The limitations take various forms. One consists of specific exceptions and exemptions, which I will discuss in this chapter along with the rights to which they...

  10. 7 THE COMPULSORY LICENSES
    (pp. 211-226)

    Implicit in the ownership of property is the privilege of determining who reaps the profits of it and what those profits will be. This is true of copyright no less than of other kinds of property. But in recent decades our laws have tended to make exceptions to this privilege; in the case of copyright these are the so-called compulsory licenses.

    The most venerable of the compulsory licenses affects the right to make and distribute phonorecords of nondramatic musical compositions. In essence, once phonorecords of a piece of music have been distributed to the public in the United States (and...

  11. 8 INFRINGEMENT
    (pp. 227-272)

    If copyright is like property in land, infringement is like moving onto someone’s land without permission, chopping down trees, mining coal, and stealing water from the well. But unlike boundaries in land, the boundaries of a copyright are never clearly defined and frequently are not known until the end of a lawsuit. I can give, then, only general guidelines for determining those boundaries ahead of time.

    Some cases are relatively easy. If an artist claims that someone has performed or displayed his work or made and sold copies of it without his permission, he has raised a simple question of...

  12. 9 FAIR USE
    (pp. 273-328)

    In infringement suits the two great principles of copyright law almost invariably clash: on one hand the need to protect the financial interests of creators, to make it worth their while to create; on the other hand the need to make each person’s addition to the sum of human art and knowledge available for the use of all. From this second principle has evolved the concept of “fair use” of copyrighted material. Fair use, as its name makes no attempt to conceal, is not a fixed navigational point; in any given case much will depend on the judge or jury’s...

  13. 10 WORKS CREATED BEFORE 1978
    (pp. 329-368)

    So far I have dealt with the law that applies to works created in 1978 or thereafter. In all respects but one it is also the law that applies to works created but neither published, nor registered with the Copyright Office as unpublished works, before 1978. (The previous federal statute permitted registration of certain works of the performing and visual arts prior to publication.) The one difference has to do with duration of the copyright term. For works in this category, no copyright could expire before December 31, 2002, and if the work was published before that date, its copyright...

  14. 11 TAX TREATMENT OF COPYRIGHTS
    (pp. 369-380)

    Authors generally have two tax problems: how to report their income and how to deduct their expenses. Other copyright owners have similar problems but from a different perspective. For them the problems are not much different from those of someone who buys a machine or farm. For an author, though, Congress has created a veritable funhouse of rules.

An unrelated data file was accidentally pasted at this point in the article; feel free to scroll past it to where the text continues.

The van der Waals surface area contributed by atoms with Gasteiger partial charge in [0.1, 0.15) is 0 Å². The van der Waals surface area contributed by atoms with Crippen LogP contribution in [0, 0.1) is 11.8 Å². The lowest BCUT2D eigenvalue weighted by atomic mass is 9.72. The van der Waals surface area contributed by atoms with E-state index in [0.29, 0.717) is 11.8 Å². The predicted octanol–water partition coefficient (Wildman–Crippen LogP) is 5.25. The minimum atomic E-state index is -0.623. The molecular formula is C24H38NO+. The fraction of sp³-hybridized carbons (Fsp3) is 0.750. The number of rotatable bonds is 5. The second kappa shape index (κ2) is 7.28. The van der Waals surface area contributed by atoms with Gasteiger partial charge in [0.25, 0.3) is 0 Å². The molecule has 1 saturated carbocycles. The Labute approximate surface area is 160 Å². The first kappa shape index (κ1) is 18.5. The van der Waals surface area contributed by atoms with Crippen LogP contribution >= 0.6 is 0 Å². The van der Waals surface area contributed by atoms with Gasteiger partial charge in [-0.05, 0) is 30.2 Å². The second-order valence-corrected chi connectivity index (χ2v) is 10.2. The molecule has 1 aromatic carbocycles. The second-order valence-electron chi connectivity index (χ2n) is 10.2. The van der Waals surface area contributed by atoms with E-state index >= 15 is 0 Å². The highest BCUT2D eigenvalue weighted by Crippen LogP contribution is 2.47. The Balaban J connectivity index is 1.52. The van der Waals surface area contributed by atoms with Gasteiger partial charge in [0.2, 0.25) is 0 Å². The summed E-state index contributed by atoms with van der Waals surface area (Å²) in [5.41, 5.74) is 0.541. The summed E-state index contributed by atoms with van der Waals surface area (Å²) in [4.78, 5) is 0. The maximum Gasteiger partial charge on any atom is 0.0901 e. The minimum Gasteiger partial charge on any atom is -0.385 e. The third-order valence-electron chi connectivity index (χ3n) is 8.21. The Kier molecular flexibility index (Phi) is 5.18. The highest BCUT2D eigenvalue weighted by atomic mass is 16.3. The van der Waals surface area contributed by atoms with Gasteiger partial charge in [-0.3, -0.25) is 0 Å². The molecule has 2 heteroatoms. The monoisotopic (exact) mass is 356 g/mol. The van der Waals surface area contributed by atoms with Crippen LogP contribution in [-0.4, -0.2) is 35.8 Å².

The author’s trouble arises principally from governmental ambivalence as to whether a copyright is a capital asset in the hands of its creator. In many respects an author is like someone who builds houses rather than like someone who buys them: his...

  15. 12 INTERNATIONAL COPYRIGHT PROTECTION
    (pp. 381-392)

    If you know something of the life of Charles Dickens, you know something also of the chaos that existed in the early days of bulk printing, when, in the view of the U.S. Government, copyrights stopped at the borders of an author’s native land. Dickens and other popular English writers suffered wholesale piracy of their works by American printers, until at last the U.S. Senate, against strong domestic pressure, agreed by treaty to recognize English copyrights.

    Copyright is intrinsically a creature of national law. However, there are now few countries that do not have treaty arrangements for the international protection...

  16. 13 COPYRIGHT AND THE INFORMATION SOCIETY: A FEW PARTING THOUGHTS, AND A GLIMPSE INTO THE FUTURE
    (pp. 393-398)

    Information is power, as we are often told. But like most other kinds of power, it has no value except in use. We as a society benefit from that use and so we encourage authors as best we know how, realizing, as Samuel Johnson once put it, that “nobody but a blockhead ever wrote except for money.”

    In 1909, when the predecessor to our current Copyright Act was passed, few if any foresaw the development of radio, television, or sound recording. Yet these three media have radically changed our culture, and for many people they have greater importance than the...

  17. APPENDIX A: DURATION CHART
    (pp. 399-402)
  18. APPENDIX B: METHODS OF AFFIXATION AND POSITIONS OF THE COPYRIGHT NOTICE ON VARIOUS TYPES OF WORKS
    (pp. 403-412)
  19. APPENDIX C: REGISTRATION OF COMPUTER PROGRAMS AND DATABASES
    (pp. 413-418)
  20. APPENDIX D: DESCRIPTION OF WORKS FOR PREREGISTRATION
    (pp. 419-422)
  21. APPENDIX E: WARNINGS OF COPYRIGHT FOR USE BY CERTAIN LIBRARIES AND ARCHIVES
    (pp. 423-426)
  22. APPENDIX F: DIGEST OF CONFU DRAFT ON FAIR USE GUIDELINES
    (pp. 427-434)
  23. APPENDIX G: STANDARD FIDUCIARY COPYRIGHT POWERS
    (pp. 435-436)
  24. NOTES
    (pp. 437-466)
  25. INDEX
    (pp. 467-482)